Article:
11 U.S. Code § 921 - Petition and proceedings relating to petition

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(a) Notwithstanding sections 109 (d) and 301 of this title, a case under this chapter concerning an unincorporated tax or special assessment district that does not have such district’s own officials is commenced by the filing under section 301 of this title of a petition under this chapter by such district’s governing authority or the board or body having authority to levy taxes or assessments to meet the obligations of such district.
(b) The chief judge of the court of appeals for the circuit embracing the district in which the case is commenced shall designate the bankruptcy judge to conduct the case.
(c) After any objection to the petition, the court, after notice and a hearing, may dismiss the petition if the debtor did not file the petition in good faith or if the petition does not meet the requirements of this title.
(d) If the petition is not dismissed under subsection (c) of this section, the court shall order relief under this chapter notwithstanding section 301 (b).
(e) The court may not, on account of an appeal from an order for relief, delay any proceeding under this chapter in the case in which the appeal is being taken; nor shall any court order a stay of such proceeding pending such appeal. The reversal on appeal of a finding of jurisdiction does not affect the validity of any debt incurred that is authorized by the court under section 364 (c) or 364 (d) of this title.

Source

(Pub. L. 95–598, Nov. 6, 1978, 92 Stat. 2622; Pub. L. 98–353, title III, § 494,July 10, 1984, 98 Stat. 383; Pub. L. 109–8, title V, § 501(a),Apr. 20, 2005, 119 Stat. 118.)
Historical and Revision Notes

legislative statements

Section 905 of the Senate amendment is incorporated as section 921(b) of the House amendment with the difference that the chief judge of the circuit embracing the district in which the case is commenced designates a bankruptcy judge to conduct the case in lieu of a district judge as under present law. It is intended that a municipality may commence a case in any district in which the municipality is located, as under present law. Section 906 of the Senate amendment has been adopted in substance in section 109(c) of the House amendment.
senate report no. 95–989

Section 905 [enacted as section 921 (b)] adopts the procedures for selection of the judge for the chapter 9 case as found in current section 82(d) [section 402(d) of former title 11]. It is expected that the large chapter 9 case might take up almost all the judicial time of the presiding judge and involve very complex legal questions. Selection should not be left to chance or the luck of the draw. This provision will insure that calendar demands and levels of experience can be considered in the selection of the judge in a chapter 9 case.
house report no. 95–595

Subsection (a) is derived from section 85(a) [section 405(a) of former title 11], second sentence, of current law. There is no substantive change in the law. The subsection permits a municipality that does not have its own officers to be moved into chapter 9 by the action of the body or board that has authority to levy taxes for the municipality.
Subsection (b) permits a party in interest to object to the filing of the petition not later than 15 days after notice. This provision tracks the third sentence of section 85(a) [section 405(a) of former title 11], except that the provision for publication in section 85(a) is left to the Rules (see Rule 9–14), and therefore the determinative date is left less definite.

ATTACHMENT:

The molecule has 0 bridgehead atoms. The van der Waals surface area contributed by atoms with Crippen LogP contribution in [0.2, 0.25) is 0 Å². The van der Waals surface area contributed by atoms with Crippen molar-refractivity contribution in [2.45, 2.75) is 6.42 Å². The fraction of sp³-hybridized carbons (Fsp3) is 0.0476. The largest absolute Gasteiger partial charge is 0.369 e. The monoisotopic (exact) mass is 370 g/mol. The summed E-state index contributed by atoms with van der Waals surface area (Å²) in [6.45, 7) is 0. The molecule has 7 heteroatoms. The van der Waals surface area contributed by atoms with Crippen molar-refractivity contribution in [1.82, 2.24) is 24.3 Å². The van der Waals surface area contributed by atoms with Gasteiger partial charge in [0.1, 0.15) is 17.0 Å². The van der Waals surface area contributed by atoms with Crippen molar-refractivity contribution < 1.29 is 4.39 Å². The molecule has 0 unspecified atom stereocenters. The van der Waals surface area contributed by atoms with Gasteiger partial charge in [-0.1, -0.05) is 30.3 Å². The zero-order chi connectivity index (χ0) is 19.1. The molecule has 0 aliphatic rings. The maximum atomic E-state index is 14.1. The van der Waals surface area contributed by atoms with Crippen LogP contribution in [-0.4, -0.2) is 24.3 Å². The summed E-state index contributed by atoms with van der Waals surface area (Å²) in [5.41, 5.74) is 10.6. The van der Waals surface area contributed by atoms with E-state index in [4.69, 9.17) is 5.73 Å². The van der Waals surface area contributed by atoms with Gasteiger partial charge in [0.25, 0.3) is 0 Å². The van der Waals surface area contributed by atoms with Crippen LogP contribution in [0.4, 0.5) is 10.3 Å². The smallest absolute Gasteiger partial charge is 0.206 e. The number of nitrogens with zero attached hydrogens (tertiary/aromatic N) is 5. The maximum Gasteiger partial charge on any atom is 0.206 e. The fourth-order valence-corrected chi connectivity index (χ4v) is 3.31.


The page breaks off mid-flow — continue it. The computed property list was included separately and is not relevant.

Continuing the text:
Subsection (c) permits the court to dismiss a petition not filed in good faith or not filed in compliance with the requirements of the chapter. This provision is the fourth sentence of section 85(a) [section 405(a) of former title 11].
Subsection (d) directs the court to order relief on the petition if it does not dismiss the case under subsection (c).
Subsection (e) contains the fifth and sixth sentences of section 85(a) [section 405(a) of former title 11].
Amendments

2005—Subsec. (d). Pub. L. 109–8inserted “notwithstanding section 301 (b)” before period at end.
1984—Subsec. (a). Pub. L. 98–353, § 494(c), substituted “109(d)” for “109(c)”.
Subsec. (c). Pub. L. 98–353, § 494(a), substituted “any” for “an”, and “petition if the debtor did not file the petition in good faith” for “petition, if the debtor did not file the petition in good faith,”.
Subsec. (d). Pub. L. 98–353, § 494(b), (d), redesignatedsubsec. (e) as (d) and substituted “subsection (c)” for “subsection (d)”. No former subsec. (d) had been enacted.
Subsecs. (e), (f). Pub. L. 98–353, § 494(b), redesignatedsubsec. (f) as (e). Former subsec. (e) redesignated (d).
Effective Date of 2005 Amendment

Amendment by Pub. L. 109–8effective 180 days after Apr. 20, 2005, and not applicable with respect to cases commenced under this title before such effective date, except as otherwise provided, see section 1501 ofPub. L. 109–8, set out as a note under section 101 of this title.
Effective Date of 1984 Amendment

Amendment by Pub. L. 98–353effective with respect to cases filed 90 days after July 10, 1984, see section 552(a) ofPub. L. 98–353, set out as a note under section 101 of this title.

The table below lists the classification updates, since Jan. 3, 2012, for this section. Updates to a broader range of sections may be found at the update page for containing chapter, title, etc.

The most recent Classification Table update that we have noticed was Tuesday, August 13, 2013

An empty table indicates that we see no relevant changes listed in the classification tables. If you suspect that our system may be missing something, please double-check with the Office of the Law Revision Counsel.

11 USCDescription of ChangeSession YearPublic LawStatutes at Large

 

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